In the past, fixing the issue of outdated or non-compliant systems was often expensive, but new technology and NENA i3 NG911 services have made solutions more affordable and efficient. Any new MLTS installation or upgrade needs to consider 911. Customers using legacy E-911 solutions should consider refreshing to NG911 to provide additional functionality and lower existing operating costs.
The RAY BAUM’s Act website provides information and checklists to begin an initial self-assessment. Still, this should not replace a detailed check-up by an individual versed in 911 communications and a discussion with a telecommunications attorney.
A properly functioning communications system that doesn't interfere with emergency call traffic will provide safety for your staff and guests. Not only is it your responsibility to do the right thing as a good corporate citizen by providing a safe environment, but an adequately configured solution is likely a fraction of the cost of legal fees, massive fines from the DOJ, not to mention the brand damage from being in the news. The hospitality industry gets its name from the care and attention it provides those in its charge, and meeting compliance with the new legislation is a responsible way to keep guests and staff safe in an emergency.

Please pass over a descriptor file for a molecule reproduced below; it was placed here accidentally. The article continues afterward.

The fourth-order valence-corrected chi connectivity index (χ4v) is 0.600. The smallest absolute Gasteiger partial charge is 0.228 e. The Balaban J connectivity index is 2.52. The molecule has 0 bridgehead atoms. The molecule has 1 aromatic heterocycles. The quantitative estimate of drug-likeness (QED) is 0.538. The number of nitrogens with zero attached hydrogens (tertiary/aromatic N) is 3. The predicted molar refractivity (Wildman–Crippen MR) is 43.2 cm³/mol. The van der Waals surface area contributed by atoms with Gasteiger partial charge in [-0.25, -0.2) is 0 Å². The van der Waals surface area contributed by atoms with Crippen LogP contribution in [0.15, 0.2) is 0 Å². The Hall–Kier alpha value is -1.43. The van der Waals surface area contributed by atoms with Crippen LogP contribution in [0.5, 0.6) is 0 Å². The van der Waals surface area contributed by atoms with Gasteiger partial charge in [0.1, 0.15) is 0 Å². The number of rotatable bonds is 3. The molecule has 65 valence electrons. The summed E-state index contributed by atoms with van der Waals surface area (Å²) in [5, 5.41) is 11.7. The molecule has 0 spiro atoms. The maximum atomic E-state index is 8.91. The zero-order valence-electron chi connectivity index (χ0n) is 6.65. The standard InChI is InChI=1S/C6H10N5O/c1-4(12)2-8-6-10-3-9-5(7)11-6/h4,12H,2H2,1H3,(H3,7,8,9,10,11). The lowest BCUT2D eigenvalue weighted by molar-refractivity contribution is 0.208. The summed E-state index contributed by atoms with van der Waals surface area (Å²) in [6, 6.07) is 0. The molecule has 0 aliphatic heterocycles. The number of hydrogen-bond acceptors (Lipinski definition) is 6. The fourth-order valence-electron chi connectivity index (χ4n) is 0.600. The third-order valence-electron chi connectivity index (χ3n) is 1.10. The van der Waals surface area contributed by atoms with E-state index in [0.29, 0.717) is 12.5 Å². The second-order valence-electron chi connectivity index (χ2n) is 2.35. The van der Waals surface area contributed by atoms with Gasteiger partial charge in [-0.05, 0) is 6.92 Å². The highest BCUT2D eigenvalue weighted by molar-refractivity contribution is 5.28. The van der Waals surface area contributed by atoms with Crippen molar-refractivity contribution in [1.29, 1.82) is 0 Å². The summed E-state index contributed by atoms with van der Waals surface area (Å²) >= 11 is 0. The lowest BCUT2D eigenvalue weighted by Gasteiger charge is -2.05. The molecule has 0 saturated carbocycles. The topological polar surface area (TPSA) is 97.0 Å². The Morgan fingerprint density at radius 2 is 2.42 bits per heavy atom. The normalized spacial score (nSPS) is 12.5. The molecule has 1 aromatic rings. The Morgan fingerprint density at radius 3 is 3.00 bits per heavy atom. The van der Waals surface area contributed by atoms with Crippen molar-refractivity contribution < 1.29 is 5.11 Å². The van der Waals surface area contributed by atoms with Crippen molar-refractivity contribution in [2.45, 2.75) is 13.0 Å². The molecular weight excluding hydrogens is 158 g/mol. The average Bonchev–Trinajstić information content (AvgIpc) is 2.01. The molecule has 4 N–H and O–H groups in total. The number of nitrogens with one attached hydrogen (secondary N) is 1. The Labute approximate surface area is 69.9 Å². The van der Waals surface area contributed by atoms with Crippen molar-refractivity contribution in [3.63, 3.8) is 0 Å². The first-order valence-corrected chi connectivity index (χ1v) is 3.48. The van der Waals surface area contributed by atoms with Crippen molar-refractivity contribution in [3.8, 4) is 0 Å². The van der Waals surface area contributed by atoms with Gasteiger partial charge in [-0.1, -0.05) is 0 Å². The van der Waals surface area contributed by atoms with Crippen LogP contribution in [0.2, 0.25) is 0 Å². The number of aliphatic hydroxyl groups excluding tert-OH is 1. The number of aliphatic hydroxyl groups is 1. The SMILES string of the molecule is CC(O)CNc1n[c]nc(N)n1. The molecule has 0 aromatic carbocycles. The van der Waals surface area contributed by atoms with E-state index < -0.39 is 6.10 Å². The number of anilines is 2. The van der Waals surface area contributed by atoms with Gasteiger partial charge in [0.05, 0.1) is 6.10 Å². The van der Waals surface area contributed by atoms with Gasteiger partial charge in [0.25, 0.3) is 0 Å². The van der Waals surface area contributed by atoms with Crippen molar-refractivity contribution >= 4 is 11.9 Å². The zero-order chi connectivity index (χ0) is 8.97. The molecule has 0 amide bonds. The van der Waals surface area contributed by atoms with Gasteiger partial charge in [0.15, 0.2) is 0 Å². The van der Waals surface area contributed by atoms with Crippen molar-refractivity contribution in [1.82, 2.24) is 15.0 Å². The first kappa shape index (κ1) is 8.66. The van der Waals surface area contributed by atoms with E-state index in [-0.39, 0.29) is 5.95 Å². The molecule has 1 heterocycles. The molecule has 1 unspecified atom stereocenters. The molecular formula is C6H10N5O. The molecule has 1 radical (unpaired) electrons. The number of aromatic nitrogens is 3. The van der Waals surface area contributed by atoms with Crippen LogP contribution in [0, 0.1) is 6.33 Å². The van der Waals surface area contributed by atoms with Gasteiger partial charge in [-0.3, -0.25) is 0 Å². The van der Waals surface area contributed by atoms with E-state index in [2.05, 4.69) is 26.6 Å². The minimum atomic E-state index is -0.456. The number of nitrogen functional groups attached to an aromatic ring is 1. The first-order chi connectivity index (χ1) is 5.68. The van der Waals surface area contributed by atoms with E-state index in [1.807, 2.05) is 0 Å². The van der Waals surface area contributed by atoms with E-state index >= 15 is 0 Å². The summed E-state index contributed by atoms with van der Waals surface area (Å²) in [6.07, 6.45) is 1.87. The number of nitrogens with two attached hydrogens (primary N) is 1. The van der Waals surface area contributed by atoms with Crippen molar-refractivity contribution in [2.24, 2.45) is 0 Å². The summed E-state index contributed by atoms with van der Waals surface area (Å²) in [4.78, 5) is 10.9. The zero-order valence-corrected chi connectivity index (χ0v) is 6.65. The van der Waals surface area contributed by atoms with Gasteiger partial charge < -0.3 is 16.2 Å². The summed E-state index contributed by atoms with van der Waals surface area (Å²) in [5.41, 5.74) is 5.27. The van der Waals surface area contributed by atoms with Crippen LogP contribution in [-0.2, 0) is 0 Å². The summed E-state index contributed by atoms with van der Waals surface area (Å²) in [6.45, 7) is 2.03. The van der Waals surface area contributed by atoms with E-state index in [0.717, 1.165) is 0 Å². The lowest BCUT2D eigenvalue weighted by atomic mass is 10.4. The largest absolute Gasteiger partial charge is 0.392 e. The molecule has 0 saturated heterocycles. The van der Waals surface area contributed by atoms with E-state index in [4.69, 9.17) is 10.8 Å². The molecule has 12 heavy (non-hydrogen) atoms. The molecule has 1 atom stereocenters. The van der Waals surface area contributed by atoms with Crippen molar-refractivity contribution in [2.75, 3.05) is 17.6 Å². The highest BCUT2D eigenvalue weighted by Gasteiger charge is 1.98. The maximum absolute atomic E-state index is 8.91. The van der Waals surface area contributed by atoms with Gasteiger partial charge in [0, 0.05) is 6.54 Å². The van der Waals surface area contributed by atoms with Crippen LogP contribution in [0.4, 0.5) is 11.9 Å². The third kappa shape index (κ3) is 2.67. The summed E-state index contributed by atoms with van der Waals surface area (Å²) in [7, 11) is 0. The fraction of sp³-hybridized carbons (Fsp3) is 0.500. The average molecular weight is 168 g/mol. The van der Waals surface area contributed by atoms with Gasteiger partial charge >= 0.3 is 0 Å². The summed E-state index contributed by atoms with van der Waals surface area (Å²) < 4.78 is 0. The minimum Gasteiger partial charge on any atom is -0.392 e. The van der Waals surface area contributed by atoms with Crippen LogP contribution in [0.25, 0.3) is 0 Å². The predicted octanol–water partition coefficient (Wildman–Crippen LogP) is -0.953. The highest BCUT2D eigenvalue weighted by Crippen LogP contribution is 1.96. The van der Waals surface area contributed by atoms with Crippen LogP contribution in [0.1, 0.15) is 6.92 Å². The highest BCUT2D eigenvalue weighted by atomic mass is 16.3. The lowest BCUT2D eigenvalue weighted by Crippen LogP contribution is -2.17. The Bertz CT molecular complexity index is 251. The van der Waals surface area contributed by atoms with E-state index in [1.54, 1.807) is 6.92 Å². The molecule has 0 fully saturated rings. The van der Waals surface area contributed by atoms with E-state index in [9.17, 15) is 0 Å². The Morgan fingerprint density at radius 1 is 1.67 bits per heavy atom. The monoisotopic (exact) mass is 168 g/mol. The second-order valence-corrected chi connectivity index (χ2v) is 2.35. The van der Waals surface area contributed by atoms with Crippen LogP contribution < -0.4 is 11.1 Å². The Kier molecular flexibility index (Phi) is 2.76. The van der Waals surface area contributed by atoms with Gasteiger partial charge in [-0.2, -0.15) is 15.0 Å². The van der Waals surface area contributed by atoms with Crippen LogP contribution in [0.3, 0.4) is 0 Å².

ABOUT THE AUTHOR
Mark J. Fletcher, ENP serves as the Vice President of Public Safety for 911inform. He has spent the last 40 years working in tech at the intersection of advanced communications solutions and emergency services. Fletcher has previously served on federal committees while working with Nortel and Avaya, as a member of the Presidential NSTAC Advisory Committee for NG911 services, and as a federally appointed advisor on multiple national committees. He is also currently the Northeast Director for NENA and sits on the RapidSOS Technical Advisory Board. Fletcher has contributed to the creation of NG911 public safety call handling products and is the original author of Kari’s Law legislation. Has received awards from Avaya, IAUG, NG911 Institute, NENA, and Frost and Sullivan for his work in public safety technology.